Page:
• Printed.

  • What do you read the most, traditional, indie, small press, self-pubbed?

  • Anything that grabs me. It doesn’t have to be a best seller.

  • Where do most of your current favourite authors fall, according to those labels?

  • That’s not something I can quantify because my tastes are so varied.

  • Do you have a favourite quote about reading, and would you share it with us?  

  • Groucho Marx- ‘I find television very educating. Every time somebody turns on the set, I go into the other room and read a book.’

  • What about the writing bug? How old were you when you started writing? Did you always know you would become a writer? If not, when did you decide you’d become one? 

  • Finding out that I could deliver a story on paper directly from what was going on inside my head was a revelation. I was around six years old. I only began to seriously believe that I could perhaps entertain others about three decades later.

  • Where do you write? Do you have a dedicated or favourite place (a desk, a study, a garden chair, maybe?) and could you describe it for us? 

  • I have a desk in an oak framed extension. The colour of the wood, the light, as well as the peace, all contribute to a zone that is pleasurable and productive. I can sit there for hours before I realise the time.

  • Do you journal/keep a diary? What about a notebook, do you have one that you take everywhere you go? What do you write in it?

  • I have countless notebooks and when I lose one, I buy another. They are dotted all over the house and I can come across one, long forgotten, and read it for hours. I jot down ideas, quotes, characters, places, news clippings and personal musings: all of which might become a story one day.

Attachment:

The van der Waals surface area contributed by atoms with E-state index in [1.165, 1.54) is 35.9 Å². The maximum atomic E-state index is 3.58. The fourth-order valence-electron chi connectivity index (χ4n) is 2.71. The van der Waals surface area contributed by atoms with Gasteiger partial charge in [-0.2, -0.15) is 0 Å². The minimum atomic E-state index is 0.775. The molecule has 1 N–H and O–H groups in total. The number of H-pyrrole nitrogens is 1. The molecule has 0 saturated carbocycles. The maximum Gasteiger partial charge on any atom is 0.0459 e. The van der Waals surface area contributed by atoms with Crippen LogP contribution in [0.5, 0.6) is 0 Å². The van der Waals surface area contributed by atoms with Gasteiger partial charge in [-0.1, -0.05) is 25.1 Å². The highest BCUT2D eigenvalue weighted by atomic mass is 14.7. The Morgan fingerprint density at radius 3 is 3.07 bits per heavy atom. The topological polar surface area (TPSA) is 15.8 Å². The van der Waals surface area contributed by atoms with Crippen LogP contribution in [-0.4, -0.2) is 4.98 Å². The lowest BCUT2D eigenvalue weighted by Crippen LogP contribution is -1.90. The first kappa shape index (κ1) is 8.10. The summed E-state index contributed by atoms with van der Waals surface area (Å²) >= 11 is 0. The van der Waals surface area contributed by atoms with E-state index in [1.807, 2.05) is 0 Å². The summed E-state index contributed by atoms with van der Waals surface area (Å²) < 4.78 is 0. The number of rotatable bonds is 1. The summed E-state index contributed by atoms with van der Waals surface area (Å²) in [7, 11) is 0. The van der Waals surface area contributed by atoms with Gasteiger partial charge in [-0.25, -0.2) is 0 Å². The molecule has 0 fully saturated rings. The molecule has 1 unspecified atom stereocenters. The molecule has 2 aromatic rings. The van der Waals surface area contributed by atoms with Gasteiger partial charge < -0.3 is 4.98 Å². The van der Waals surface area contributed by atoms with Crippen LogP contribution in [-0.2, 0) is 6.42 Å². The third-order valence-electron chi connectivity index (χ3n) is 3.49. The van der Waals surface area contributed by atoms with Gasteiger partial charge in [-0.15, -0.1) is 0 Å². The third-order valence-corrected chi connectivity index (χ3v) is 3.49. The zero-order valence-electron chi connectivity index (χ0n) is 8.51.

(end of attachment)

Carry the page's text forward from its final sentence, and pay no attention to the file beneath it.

• So, how do you go about constructing your book’s “reality”? Are you a thorough planner, before you start writing our book? Or are you a pantser? Perhaps even a bit of both? Does it ever happen to you that one of your characters just suddenly decides to do their own thing?

  • I’m a bit of both. I used to plan a lot in the early days when I first started to write full time (about six years ago). Now, I think about people places and plot, and I carry them around with me until I’ve decided on an ending and a purpose. Then I sit down and write. My characters always surprise me because, once I sit down to write a couple of chapters, I don’t know exactly how the story is going to move forward (even though I know the ending), I go with their character traits, and think about what they might do in certain situations: this ends up delivering the bulk of my action.

  • How do you create your characters? Are there real-life doubles for them?

  • I get asked this a lot. I’ve had people say to me about ‘The Dependants’ that they know who so-and-so is, or they remember that event or person. It’s all rubbish. Characters are never based on reality because, firstly that would be hugely unprofessional, and also very probably dull. Fiction exaggerates humanity, like movies do, and so real life characters have no place there really. Of course, my experience with human beings dictates the types of people I write about, and we’re all guilty of stereotypes, well, because they’re stereotypes! But, on the whole, I have so much fun playing with characters that I don’t need, or want, to base them on reality.

  • If there was to be a movie made of your book, and you were to have a say in it, who would you like to see being cast as your main characters? 

  • I think Charlotte Riley would make a fantastic Kelly Porter.

  • Where did the idea for Dark Game come from? Was the book based on a true event?

  • There’s no truth in Dark Game whatsoever. It’s inspired by the seemingly tranquil veneer of The Lakes and the countless small hotels that could hide a thousand secrets. The Lake District is part of me, and the setting is incredibly important to me and Kelly. Conceptually, rural crime attracted me more than a city setting because it’s rare, and thus more shocking. I’ve actually had people ask me if that really goes on in Cumbria! As far as I’m aware, the answer is no!